Dogscaping your garden

GOPIKA S on making your garden a happy place for your furry family member

Reading Time: 4 minutes


Wherever you are at your pet journey – owning a pet or about to own one – this article will help you think about space for dogs to play, sleep and eat. Our four-legged friends are part of our family, and we go to lengths to make them feel comfortable inside our homes, and we should be doing the same outdoors as well.

Secure your boundary

When you decide to bring home a pet, the first thing to do is to secure your yard. Make sure there are no gaps below the fence – if there are, then add a chicken wire mesh or barriers so that your dog is safe in your yard, roaming happily around.

The other areas you need to secure inside your yard are your garden beds and veggie patch. Have a higher garden edging or raised bed which deters your canine friend from venturing in.

Dig zone

Some habits cannot be changed – it’s in the nature of the dog to dig. The yard with potholes, though, may not be the most appealing scene! The best way to tackle this is by providing a space for your dog to dig. How about a small sand pit with doggy treats?

Reduce lawn size

Kids and dogs love a lawn to run around in and roll over. Dog urine however doesn’t agree with your lawn – you must either hose it down immediately or the smell will permeate strongly throughout the yard and ruin the lawn. While you’re at work, this is next to impossible.

Hose down dog urine immediately. Source: Canva
Hose down dog urine immediately. Source: Canva

Clever ways to deal with this issue include either to remove or reduce lawn area, put in paved pathways interwinding your garden beds, and planting shade trees to rest and play. If you have a shaded area in your yard, artificial lawn could be one solution but then again if you don’t clean them regularly, you must deal with a smelly yard. If you can’t ditch your lawn, then dog rocks added to their water bowl could be another solution.

 Cool spot to flop in the heat

To cope with summer heat, every dog needs a space to cool off. A shade tree in your yard could be an ideal place for them to flop down when the sun is high up. Place a water bowl in the shaded part of the area. Some bones to chew and toys to play will keep them occupied for a while. Some trees for small to medium sized gardens are deciduous trees like Lagerstroemia (Crepe Myrtle), Plumeria (Frangipani), Pyrus (Ornamental Pear) and Tibuochina (Tibuochina) and Gleditsia tricanthos (Honey Locust). Evergreens like Magnolia (Magnolia), Corymbia ficifolia ‘Summer Red’ (Flowering Gum) are great too.

 Potty area

When you are tied up with meetings and deadlines at work, it is impossible to schedule a time to take your dog for a walk to do their business. Times like these, a dedicated small space with a small vertical post or a mulch area might be ideal for them to do their business without interrupting you. A puppy needs to be trained to use that space, which will then help you to protect your lawn and save your time.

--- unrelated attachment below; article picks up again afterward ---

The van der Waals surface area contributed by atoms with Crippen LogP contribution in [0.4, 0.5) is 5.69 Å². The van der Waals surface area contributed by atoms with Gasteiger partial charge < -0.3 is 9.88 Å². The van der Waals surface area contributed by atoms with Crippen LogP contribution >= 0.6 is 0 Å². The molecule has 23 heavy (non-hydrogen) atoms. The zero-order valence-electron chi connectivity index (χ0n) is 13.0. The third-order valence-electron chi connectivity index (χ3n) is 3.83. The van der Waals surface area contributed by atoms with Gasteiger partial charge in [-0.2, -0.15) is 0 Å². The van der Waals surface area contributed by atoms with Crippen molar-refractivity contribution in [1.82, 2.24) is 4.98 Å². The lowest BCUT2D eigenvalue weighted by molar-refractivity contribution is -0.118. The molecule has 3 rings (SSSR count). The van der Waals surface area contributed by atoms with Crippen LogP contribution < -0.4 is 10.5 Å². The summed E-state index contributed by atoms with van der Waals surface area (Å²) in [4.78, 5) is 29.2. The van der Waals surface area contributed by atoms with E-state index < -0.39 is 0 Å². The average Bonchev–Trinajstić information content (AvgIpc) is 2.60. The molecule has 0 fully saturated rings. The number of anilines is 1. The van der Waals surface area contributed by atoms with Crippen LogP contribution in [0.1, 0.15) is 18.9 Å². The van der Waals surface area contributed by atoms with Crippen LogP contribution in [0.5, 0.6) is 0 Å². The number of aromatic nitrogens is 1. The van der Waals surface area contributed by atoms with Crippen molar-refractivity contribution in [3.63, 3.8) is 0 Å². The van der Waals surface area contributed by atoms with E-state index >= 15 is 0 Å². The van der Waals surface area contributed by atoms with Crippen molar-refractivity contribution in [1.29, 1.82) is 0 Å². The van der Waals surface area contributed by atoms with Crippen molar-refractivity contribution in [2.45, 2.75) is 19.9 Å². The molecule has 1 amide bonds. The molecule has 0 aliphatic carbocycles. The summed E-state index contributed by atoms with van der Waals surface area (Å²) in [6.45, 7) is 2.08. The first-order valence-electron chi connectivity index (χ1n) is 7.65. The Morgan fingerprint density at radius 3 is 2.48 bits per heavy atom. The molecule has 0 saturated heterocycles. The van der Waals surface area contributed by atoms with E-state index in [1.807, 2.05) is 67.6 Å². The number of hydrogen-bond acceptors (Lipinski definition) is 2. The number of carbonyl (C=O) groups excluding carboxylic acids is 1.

Set aside a small space for waste excretion or come back to an unpleasant mess. Source: Canva
Set aside a small space for waste excretion or come back to an unpleasant mess. Source: Canva


You know what you would like to feel on your soles if you were barefoot in the garden – no sharp stones or gravel, right? That’s what you want for your dog then – yes to smooth stones and pebbles and mulches, no to industrial waste and harsh chemicals.

Keep the pebbles large in size, as some smaller sized pebbles can get into dogs paws. Perhaps a combination of stone and pebbles, or pavers and pebbles, would be ideal for garden pathways.

Plants to consider and avoid

All plants don’t suit our canine friends – some are good, and some can be poisonous when ingested accidentally. Low level shrubs and ground covers must therefore be carefully chosen. Here are some plants you could consider:

Thyme spp (Thyme), Stachys byzantine (Lamb ‘s Ears), Salvia (Sage), Succulents, Menta pulegium (Pennyroyal), Melissa officinalis (Lemon balm), mint, oregano, rosemary.

Plant canine-friendly flora. Source: Canva
Plant canine-friendly flora. Source: Canva

Equally, while planning your garden, you might want to ensure your choice of plant is not harmful to your pet. Some plants you’re better off avoiding are:

Cycas and Zamia species (Sago palm), Nerium oleander (Oleander), Cordyline australis (Palm Lily), Narcissus spp (Daffodils), Hyacinthus orientalis (Hyacinth), Kalanchoe blossefediana (Kalanchoe), Brunfelsia pauciflora (Yesterday-today-and-tomorrow) and Macadamia integrifolia (Macadamia nut).

With some research and clever designing you can create a yard that is low maintenance and pet and family friendly. Wishing you a harmonious life with your canine friend!

READ ALSO: Recycled garden: Jugaad in action

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